Only a month has passed since the Bel Air teenager placed sixth in the Winter Games, but already she has noticed a difference in her on-ice performance.
"I think my skating, I'm going through something where I feel like I'm skating more mature," she said. "And I'm just more confident in everything that I do."
She showed the world's best skaters exactly that during qualifying for the World Figure Skating Championships in Calgary, Alberta, and she hopes to post a similar performance during today's short program, in which competition will begin at 12:30 p.m. Tomorrow's free skate will start at 2 p.m.
Before she even laces her skates today, though, Meissner has already put herself in position to at least sniff the podium. Two skaters who finished higher than Meissner in Turin have opted out of the world championships - Japanese gold medalist Shizuka Arakawa and bronze medalist Irina Slutskaya of Russia.
And in qualifying Wednesday night, Meissner vaulted past American silver medalist Sasha Cohen - at least temporarily. Meisnner nailed six triple jumps and posted a personal-best score of 113.84 points, 3 1/2 points ahead of Cohen.
Canada's Joannie Rochette topped the field, scoring 117.12. The only other skater ahead of Meissner is Japan's Fumie Suguri, just 0.04 of a point better.
Qualifying doesn't simply determine seeding at these championships. Each skater's qualifying score is multiplied by 0.25 and then added to the scores from the short and long programs. So Meissner has earned a slight boost. But there's no breathing room.
Following Wednesday's skate, she said she felt at home performing in front of a large crowd, an important lesson learned in Italy.
"I'm more comfortable," she said. "I guess I really feel like I belong now. I definitely feel I am where I'm supposed to be, and I can fit in with these other skaters."
At the Olympics, Meissner wasn't considered a serious threat for a medal. Backed by a strong short program, though, she finished better than most expected. She'd said before the Games she'd be pleased with a top 10 finish.
Success breeds expectations, though, and a ninth- or 10th-place finish might not be enough this time. While Meissner said she hopes to finish in the top six, clean performances today and tomorrow could put her in position to challenge for a spot on the medal stand.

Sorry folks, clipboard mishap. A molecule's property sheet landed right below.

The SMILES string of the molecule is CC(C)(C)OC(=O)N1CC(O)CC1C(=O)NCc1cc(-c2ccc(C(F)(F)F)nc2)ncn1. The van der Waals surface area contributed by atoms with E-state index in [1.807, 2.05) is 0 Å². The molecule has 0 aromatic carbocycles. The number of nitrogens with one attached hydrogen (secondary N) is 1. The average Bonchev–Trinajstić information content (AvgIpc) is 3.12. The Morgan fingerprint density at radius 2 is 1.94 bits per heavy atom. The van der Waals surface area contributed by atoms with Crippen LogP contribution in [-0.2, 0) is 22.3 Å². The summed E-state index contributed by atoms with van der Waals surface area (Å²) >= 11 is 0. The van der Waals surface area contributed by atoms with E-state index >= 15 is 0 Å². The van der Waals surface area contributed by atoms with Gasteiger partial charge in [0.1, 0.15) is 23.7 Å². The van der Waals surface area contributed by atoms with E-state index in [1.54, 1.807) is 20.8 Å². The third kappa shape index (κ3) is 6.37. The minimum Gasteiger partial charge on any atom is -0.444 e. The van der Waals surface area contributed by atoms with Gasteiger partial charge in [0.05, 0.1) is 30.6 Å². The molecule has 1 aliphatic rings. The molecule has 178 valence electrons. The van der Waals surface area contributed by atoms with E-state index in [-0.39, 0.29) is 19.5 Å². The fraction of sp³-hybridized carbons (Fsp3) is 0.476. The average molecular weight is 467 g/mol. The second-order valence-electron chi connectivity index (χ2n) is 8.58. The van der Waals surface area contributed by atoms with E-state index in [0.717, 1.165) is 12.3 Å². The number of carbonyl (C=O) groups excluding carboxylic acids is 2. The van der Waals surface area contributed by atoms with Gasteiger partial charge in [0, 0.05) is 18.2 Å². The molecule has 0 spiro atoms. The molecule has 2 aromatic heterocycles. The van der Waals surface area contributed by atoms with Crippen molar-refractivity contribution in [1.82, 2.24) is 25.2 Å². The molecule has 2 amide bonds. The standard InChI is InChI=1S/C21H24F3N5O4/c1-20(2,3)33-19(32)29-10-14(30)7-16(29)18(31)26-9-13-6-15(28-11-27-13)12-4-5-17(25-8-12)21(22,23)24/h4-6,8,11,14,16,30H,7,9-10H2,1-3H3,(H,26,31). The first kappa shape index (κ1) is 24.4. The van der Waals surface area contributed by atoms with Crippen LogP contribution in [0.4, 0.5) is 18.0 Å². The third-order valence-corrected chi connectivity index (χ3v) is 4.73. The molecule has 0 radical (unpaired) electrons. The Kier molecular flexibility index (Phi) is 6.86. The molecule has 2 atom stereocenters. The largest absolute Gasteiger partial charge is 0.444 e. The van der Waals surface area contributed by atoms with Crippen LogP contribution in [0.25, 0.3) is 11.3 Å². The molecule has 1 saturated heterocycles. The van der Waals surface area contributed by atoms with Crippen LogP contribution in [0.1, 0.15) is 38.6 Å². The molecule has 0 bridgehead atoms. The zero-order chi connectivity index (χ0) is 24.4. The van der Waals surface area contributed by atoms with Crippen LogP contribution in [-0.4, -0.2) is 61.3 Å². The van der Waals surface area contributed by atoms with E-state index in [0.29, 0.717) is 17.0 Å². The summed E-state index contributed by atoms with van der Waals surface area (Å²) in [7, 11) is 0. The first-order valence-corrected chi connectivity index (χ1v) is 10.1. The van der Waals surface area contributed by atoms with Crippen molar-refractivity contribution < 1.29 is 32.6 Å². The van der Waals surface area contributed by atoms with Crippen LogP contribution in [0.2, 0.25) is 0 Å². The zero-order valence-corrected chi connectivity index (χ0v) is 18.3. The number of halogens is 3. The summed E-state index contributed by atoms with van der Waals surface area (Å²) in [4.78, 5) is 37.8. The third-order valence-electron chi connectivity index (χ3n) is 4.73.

"The expectations go up a little bit, but you've got to keep it in perspective," she said. "You want to do what you trained for, but not overthink it."
She is skating the same routines as in Turin, and though she expects to perform plenty of triples, she will not be attempting a triple axel in Calgary. Meissner is one of just two American women to successfully land a triple axel in competition.
Meissner returned to Bel Air from the Olympics and missed more than 1 1/2 weeks of practice. She said she battled cold symptoms and then suffered a ruptured eardrum tendon. The injury kept her from practicing her spins until just a couple of weeks ago.
Her scores Wednesday, similar to those from Turin, reflected difficulty with her spins. She lost points on her them, receiving mostly level-two scores. She made up for the problem with her strong jumping, though.
"I feel 100 percent now," she said Wednesday night. "I didn't get as much training as I wanted in that little period between the Olympics and worlds, but I still feel prepared."
With Michelle Kwan, Slutskaya and Arakawa at home, these championships seemed designed for Cohen to take the torch as the sport's best. But she struggled in qualifying, falling twice and stepping out of a triple toe loop.
"It was a little odd out there - not what I wanted," Cohen said following her qualifying effort. "But it's the beginning of the week and I have two more performances to go, so [I'll] just forget about it and start again on Friday. I felt fine. It's the first time I've skated on this ice, though, but no excuses."